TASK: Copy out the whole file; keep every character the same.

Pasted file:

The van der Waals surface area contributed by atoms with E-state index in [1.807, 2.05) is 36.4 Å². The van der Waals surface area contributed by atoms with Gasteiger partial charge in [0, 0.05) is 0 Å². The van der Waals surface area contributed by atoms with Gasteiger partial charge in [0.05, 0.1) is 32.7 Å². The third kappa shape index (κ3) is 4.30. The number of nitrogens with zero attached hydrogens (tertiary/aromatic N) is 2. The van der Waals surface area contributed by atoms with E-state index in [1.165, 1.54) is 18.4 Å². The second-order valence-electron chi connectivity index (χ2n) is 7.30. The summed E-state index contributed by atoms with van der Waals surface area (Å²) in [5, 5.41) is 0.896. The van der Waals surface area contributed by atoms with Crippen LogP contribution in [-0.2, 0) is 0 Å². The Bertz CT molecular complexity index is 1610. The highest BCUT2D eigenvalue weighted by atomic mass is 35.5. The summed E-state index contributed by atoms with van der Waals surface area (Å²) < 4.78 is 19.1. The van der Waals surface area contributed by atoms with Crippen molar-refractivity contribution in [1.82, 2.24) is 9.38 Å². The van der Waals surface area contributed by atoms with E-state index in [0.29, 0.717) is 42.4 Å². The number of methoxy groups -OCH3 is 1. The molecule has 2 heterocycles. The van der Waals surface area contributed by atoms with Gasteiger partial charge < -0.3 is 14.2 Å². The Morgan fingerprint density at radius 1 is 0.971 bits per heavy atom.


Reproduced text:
The van der Waals surface area contributed by atoms with E-state index in [1.807, 2.05) is 36.4 Å². The van der Waals surface area contributed by atoms with Gasteiger partial charge in [0, 0.05) is 0 Å². The van der Waals surface area contributed by atoms with Gasteiger partial charge in [0.05, 0.1) is 32.7 Å². The third kappa shape index (κ3) is 4.30. The number of nitrogens with zero attached hydrogens (tertiary/aromatic N) is 2. The van der Waals surface area contributed by atoms with E-state index in [1.165, 1.54) is 18.4 Å². The second-order valence-electron chi connectivity index (χ2n) is 7.30. The summed E-state index contributed by atoms with van der Waals surface area (Å²) in [5, 5.41) is 0.896. The van der Waals surface area contributed by atoms with Crippen LogP contribution in [-0.2, 0) is 0 Å². The Bertz CT molecular complexity index is 1610. The highest BCUT2D eigenvalue weighted by atomic mass is 35.5. The summed E-state index contributed by atoms with van der Waals surface area (Å²) < 4.78 is 19.1. The van der Waals surface area contributed by atoms with Crippen molar-refractivity contribution in [1.82, 2.24) is 9.38 Å². The van der Waals surface area contributed by atoms with E-state index in [0.29, 0.717) is 42.4 Å². The number of methoxy groups -OCH3 is 1. The molecule has 2 heterocycles. The van der Waals surface area contributed by atoms with Gasteiger partial charge < -0.3 is 14.2 Å². The Morgan fingerprint density at radius 1 is 0.971 bits per heavy atom.